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This question already has an answer here:

If $p,q$ are distinct primes and $a$ is not divisible by $p$ or $q$, then $\gcd(a, pq)=1$.

I want to show this using linear combinations, so that a linear combination of $a$, and $py$ will give $1$. So for some $x,y,x',y'$:

$ax+py = 1 = ax'+qy'$, and

$a(x-x')+py-qy'=1-ax'-qy'$.

Not sure where to go from here. Hints appreciated.

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marked as duplicate by Bill Dubuque algebra-precalculus Jan 26 at 18:31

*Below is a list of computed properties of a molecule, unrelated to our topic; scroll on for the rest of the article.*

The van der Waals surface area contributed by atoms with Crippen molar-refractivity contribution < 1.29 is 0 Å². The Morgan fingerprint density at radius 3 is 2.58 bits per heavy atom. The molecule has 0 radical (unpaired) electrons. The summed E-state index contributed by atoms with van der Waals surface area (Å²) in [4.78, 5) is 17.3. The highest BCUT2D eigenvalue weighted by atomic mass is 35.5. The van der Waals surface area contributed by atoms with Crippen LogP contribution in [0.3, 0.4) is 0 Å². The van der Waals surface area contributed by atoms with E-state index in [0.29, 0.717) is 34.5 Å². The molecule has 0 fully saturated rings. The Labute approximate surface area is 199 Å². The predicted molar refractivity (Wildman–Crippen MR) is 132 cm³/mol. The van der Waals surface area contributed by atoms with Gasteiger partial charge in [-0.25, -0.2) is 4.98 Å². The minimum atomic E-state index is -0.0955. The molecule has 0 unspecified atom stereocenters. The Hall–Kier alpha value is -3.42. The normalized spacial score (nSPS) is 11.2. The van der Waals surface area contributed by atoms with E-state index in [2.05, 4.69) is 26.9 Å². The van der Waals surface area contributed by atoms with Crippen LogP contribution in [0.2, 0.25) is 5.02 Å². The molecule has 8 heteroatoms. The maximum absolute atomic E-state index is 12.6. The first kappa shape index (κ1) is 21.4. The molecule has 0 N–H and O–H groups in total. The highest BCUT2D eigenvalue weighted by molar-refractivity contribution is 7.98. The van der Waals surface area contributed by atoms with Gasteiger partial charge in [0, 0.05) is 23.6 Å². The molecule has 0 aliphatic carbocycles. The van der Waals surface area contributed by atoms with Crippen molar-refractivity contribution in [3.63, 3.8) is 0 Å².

This question has been asked before and already has an answer. If those answers do not fully address your question, please ask a new question.

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$ax+py = 1$ and $ ax'+qy'=1$. Rearranging, we have $py = 1-ax$ and $qy'=1-ax'$. Multiplying, we get $$pyqy'=(1-ax)(1-ax')=1-a (x+x')+a^2xx'.$$

Hence $$pq(yy')+a (x+x'-axx')=1. $$

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If $a$ is not divisible by $p$ or $q$ then indeed there exist integers $x$, $x'$, $y$, and $y'$ such that $$ax+py=1\qquad\text{ and }\qquad ax'+qy'=1.$$ Now isolate $py$ from the first and $qy'$ from the second equation, and multiply the two results together. Can you finish from here?

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